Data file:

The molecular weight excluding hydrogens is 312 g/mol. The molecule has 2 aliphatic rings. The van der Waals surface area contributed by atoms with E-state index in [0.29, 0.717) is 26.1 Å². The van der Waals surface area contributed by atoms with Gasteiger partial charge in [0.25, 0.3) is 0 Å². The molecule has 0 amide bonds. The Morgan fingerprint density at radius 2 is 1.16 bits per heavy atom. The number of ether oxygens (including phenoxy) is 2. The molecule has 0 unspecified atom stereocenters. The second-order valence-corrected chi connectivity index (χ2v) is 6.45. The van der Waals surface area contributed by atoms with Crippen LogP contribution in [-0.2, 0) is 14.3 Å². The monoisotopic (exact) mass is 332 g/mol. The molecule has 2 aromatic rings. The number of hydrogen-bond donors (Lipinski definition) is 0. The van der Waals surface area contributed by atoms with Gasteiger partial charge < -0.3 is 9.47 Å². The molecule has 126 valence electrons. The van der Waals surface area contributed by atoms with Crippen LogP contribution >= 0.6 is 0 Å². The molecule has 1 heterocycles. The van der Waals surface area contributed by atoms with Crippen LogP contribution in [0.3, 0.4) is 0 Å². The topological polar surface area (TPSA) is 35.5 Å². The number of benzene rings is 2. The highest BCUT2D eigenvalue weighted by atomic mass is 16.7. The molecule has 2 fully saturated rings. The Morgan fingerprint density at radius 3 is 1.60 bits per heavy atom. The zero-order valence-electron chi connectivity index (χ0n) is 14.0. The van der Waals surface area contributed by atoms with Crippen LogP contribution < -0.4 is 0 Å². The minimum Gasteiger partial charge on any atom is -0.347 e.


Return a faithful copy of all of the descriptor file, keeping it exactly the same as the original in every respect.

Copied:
The molecular weight excluding hydrogens is 312 g/mol. The molecule has 2 aliphatic rings. The van der Waals surface area contributed by atoms with E-state index in [0.29, 0.717) is 26.1 Å². The van der Waals surface area contributed by atoms with Gasteiger partial charge in [0.25, 0.3) is 0 Å². The molecule has 0 amide bonds. The Morgan fingerprint density at radius 2 is 1.16 bits per heavy atom. The number of ether oxygens (including phenoxy) is 2. The molecule has 0 unspecified atom stereocenters. The second-order valence-corrected chi connectivity index (χ2v) is 6.45. The van der Waals surface area contributed by atoms with Crippen LogP contribution in [-0.2, 0) is 14.3 Å². The monoisotopic (exact) mass is 332 g/mol. The molecule has 2 aromatic rings. The number of hydrogen-bond donors (Lipinski definition) is 0. The van der Waals surface area contributed by atoms with Gasteiger partial charge < -0.3 is 9.47 Å². The molecule has 126 valence electrons. The van der Waals surface area contributed by atoms with Crippen LogP contribution >= 0.6 is 0 Å². The molecule has 1 heterocycles. The van der Waals surface area contributed by atoms with Crippen LogP contribution in [0.3, 0.4) is 0 Å². The topological polar surface area (TPSA) is 35.5 Å². The number of benzene rings is 2. The highest BCUT2D eigenvalue weighted by atomic mass is 16.7. The molecule has 2 fully saturated rings. The Morgan fingerprint density at radius 3 is 1.60 bits per heavy atom. The zero-order valence-electron chi connectivity index (χ0n) is 14.0. The van der Waals surface area contributed by atoms with Crippen LogP contribution < -0.4 is 0 Å². The minimum Gasteiger partial charge on any atom is -0.347 e.